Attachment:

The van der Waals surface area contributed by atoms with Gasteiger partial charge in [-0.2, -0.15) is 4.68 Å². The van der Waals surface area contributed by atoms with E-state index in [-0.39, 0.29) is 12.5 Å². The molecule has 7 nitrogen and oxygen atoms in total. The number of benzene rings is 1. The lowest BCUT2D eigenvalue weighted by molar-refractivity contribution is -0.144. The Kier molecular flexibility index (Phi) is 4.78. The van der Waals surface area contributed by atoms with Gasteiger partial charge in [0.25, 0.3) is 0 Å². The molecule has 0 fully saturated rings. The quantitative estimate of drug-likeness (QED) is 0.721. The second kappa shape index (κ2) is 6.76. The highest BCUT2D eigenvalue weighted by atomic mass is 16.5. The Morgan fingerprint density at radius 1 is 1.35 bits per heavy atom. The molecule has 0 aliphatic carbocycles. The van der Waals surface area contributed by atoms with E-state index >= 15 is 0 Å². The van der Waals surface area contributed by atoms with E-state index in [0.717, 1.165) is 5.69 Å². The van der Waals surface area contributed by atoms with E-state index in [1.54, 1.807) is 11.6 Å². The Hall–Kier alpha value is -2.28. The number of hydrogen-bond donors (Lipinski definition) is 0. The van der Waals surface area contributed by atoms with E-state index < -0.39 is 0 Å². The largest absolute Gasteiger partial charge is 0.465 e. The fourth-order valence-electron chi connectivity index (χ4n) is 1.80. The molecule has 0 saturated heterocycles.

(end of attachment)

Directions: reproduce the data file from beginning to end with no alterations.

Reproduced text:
The van der Waals surface area contributed by atoms with Gasteiger partial charge in [-0.2, -0.15) is 4.68 Å². The van der Waals surface area contributed by atoms with E-state index in [-0.39, 0.29) is 12.5 Å². The molecule has 7 nitrogen and oxygen atoms in total. The number of benzene rings is 1. The lowest BCUT2D eigenvalue weighted by molar-refractivity contribution is -0.144. The Kier molecular flexibility index (Phi) is 4.78. The van der Waals surface area contributed by atoms with Gasteiger partial charge in [0.25, 0.3) is 0 Å². The molecule has 0 fully saturated rings. The quantitative estimate of drug-likeness (QED) is 0.721. The second kappa shape index (κ2) is 6.76. The highest BCUT2D eigenvalue weighted by atomic mass is 16.5. The Morgan fingerprint density at radius 1 is 1.35 bits per heavy atom. The molecule has 0 aliphatic carbocycles. The van der Waals surface area contributed by atoms with E-state index >= 15 is 0 Å². The van der Waals surface area contributed by atoms with E-state index in [0.717, 1.165) is 5.69 Å². The van der Waals surface area contributed by atoms with E-state index in [1.54, 1.807) is 11.6 Å². The Hall–Kier alpha value is -2.28. The number of hydrogen-bond donors (Lipinski definition) is 0. The van der Waals surface area contributed by atoms with E-state index < -0.39 is 0 Å². The largest absolute Gasteiger partial charge is 0.465 e. The fourth-order valence-electron chi connectivity index (χ4n) is 1.80. The molecule has 0 saturated heterocycles.